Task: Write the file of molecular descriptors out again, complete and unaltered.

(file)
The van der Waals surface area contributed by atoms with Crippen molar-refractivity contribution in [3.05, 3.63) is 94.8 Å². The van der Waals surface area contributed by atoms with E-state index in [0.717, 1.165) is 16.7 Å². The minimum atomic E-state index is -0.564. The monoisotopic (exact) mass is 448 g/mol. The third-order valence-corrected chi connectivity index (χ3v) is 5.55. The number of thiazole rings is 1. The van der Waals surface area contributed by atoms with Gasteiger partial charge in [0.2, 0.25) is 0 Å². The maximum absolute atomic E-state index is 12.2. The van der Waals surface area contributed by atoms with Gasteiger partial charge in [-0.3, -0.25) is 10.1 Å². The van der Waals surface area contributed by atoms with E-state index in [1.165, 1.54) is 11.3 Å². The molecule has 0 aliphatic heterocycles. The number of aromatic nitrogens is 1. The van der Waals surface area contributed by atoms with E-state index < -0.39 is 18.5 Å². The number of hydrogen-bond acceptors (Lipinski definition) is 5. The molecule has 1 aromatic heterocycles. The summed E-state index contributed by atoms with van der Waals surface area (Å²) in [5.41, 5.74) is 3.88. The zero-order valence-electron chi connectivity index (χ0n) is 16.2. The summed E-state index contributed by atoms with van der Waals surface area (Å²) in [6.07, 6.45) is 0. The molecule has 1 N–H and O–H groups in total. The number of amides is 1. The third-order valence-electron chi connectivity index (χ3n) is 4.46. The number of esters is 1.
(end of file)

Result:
The van der Waals surface area contributed by atoms with Crippen molar-refractivity contribution in [3.05, 3.63) is 94.8 Å². The van der Waals surface area contributed by atoms with E-state index in [0.717, 1.165) is 16.7 Å². The minimum atomic E-state index is -0.564. The monoisotopic (exact) mass is 448 g/mol. The third-order valence-corrected chi connectivity index (χ3v) is 5.55. The number of thiazole rings is 1. The van der Waals surface area contributed by atoms with Gasteiger partial charge in [0.2, 0.25) is 0 Å². The maximum absolute atomic E-state index is 12.2. The van der Waals surface area contributed by atoms with Gasteiger partial charge in [-0.3, -0.25) is 10.1 Å². The van der Waals surface area contributed by atoms with E-state index in [1.165, 1.54) is 11.3 Å². The molecule has 0 aliphatic heterocycles. The number of aromatic nitrogens is 1. The van der Waals surface area contributed by atoms with E-state index < -0.39 is 18.5 Å². The number of hydrogen-bond acceptors (Lipinski definition) is 5. The molecule has 1 aromatic heterocycles. The summed E-state index contributed by atoms with van der Waals surface area (Å²) in [5.41, 5.74) is 3.88. The zero-order valence-electron chi connectivity index (χ0n) is 16.2. The summed E-state index contributed by atoms with van der Waals surface area (Å²) in [6.07, 6.45) is 0. The molecule has 1 N–H and O–H groups in total. The number of amides is 1. The third-order valence-electron chi connectivity index (χ3n) is 4.46. The number of esters is 1.